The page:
Just about every aspect my college experience has taught me different aspects of responsibility. Starting when I first walked into a financial aid office, I learned the realities of certain financial institutions and the values of my previous high school career. I was automatically filled with delight upon viewing my merit based awards and learned a true life lessen when reading promissary notes for student loans. How easily financial truths can become known! Once actually in school, I learned that you have to be responsible for your actions, no matter what the setting. I had a professor that did not have an attendance policy. He said that it was our education and that we would get out of it only what we put into it. That really stuck with me. While in college I even got involved with political movements and opened my mind up to alot aspects of life I had never focused on. The responsibility I have learned and gained during my college years have made me who I am today and will always be with me.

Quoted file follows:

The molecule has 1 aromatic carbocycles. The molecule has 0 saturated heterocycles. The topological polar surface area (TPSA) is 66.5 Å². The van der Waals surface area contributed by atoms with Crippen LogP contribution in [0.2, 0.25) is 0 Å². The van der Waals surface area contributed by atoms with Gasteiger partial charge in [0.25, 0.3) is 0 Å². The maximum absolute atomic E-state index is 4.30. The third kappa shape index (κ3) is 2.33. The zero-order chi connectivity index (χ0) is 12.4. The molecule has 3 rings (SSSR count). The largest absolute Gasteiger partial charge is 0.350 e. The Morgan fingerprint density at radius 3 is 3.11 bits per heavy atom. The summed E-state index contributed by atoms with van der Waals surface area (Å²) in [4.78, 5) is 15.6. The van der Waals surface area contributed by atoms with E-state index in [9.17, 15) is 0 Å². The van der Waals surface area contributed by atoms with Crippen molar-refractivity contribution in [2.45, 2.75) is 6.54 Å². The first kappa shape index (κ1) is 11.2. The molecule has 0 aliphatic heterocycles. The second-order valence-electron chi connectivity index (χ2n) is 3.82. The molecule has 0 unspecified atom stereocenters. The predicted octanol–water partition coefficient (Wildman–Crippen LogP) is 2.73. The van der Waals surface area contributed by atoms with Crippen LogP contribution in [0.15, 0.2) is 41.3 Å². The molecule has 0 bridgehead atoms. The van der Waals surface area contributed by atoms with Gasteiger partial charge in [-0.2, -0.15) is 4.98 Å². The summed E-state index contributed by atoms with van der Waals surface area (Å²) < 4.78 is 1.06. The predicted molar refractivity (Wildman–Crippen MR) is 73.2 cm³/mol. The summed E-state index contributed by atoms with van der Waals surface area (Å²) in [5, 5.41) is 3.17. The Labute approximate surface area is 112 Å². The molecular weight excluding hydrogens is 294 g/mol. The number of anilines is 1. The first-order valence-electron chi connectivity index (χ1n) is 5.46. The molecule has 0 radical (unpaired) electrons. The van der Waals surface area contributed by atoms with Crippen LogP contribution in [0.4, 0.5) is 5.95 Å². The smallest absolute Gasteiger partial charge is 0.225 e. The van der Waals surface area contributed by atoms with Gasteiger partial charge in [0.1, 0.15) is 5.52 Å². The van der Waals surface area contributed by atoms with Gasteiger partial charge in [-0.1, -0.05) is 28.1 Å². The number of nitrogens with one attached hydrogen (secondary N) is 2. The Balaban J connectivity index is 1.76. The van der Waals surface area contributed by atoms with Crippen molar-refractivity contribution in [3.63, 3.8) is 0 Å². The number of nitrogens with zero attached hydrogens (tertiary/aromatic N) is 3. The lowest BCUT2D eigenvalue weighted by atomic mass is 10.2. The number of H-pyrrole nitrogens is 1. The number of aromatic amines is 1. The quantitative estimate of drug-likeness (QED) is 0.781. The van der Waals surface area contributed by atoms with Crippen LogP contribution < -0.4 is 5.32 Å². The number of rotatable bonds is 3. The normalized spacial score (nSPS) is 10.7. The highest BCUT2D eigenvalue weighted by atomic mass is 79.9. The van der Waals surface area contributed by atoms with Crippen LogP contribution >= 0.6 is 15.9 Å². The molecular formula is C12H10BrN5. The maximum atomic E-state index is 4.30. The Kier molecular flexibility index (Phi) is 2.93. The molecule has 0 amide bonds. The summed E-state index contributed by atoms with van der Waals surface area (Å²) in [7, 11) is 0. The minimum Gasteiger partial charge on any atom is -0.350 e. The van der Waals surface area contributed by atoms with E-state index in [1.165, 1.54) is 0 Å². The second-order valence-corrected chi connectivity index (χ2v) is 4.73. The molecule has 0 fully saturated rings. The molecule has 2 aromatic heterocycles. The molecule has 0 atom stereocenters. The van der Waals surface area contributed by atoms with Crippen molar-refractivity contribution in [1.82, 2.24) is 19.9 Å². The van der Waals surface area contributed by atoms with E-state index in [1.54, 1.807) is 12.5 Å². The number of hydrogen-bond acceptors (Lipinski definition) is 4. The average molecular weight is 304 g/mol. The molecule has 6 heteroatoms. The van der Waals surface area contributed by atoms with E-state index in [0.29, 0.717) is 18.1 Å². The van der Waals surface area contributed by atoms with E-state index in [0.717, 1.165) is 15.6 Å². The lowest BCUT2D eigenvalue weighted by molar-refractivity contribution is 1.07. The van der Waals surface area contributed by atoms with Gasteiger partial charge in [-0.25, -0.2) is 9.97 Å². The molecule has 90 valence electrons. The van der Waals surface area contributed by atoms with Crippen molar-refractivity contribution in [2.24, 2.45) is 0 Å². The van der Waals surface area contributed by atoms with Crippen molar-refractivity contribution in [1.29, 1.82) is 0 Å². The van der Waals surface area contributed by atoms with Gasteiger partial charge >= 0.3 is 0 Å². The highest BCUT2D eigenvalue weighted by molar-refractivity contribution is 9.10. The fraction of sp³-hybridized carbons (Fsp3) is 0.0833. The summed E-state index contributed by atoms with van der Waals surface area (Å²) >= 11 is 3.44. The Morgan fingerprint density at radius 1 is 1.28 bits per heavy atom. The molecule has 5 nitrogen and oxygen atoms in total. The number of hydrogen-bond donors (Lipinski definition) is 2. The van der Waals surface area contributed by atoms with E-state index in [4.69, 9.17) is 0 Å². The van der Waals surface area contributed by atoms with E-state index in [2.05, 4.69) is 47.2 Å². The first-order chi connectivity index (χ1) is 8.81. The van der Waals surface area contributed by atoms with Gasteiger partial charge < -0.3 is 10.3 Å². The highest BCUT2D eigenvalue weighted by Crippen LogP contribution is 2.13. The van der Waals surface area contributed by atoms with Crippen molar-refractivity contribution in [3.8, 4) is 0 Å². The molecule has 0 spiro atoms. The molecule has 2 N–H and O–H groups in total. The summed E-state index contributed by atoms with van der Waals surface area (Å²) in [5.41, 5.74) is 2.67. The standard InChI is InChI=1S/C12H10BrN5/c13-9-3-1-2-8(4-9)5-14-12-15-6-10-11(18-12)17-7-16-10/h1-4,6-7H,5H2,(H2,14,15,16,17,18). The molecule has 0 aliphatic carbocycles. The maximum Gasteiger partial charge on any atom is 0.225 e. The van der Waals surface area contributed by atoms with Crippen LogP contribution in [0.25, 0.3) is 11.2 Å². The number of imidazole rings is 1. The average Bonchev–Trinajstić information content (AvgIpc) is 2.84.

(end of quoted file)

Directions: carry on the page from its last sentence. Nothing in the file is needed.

I grew up right outside of Columbia, SC. Columbia is a fairly large city where it is always easy to find something to do. When i was accepted to Clemson, I was wary of the "small town" feel to it. I was used to driving through stop lights and large buildings on either side of me. But when i came to Clemson it was the complete opposite. Just across from my appartment are fields...... Cows live directly across from me. I have come to love the country feel of this University and wouldn't trade my experience for anything. Even though I have lots of fun at Clemson, that does not mean there have been no hardships. As with all colleges, Clemson has a daunting academic prestige. Finding the perfect balance between school and play is essential to success in college. I guarantee anyone will have the best four years of their life if they can attain this balance. I would highly recommend Clemson University to anyone, especially if you are someone who was not raised in a "small country town" like i was.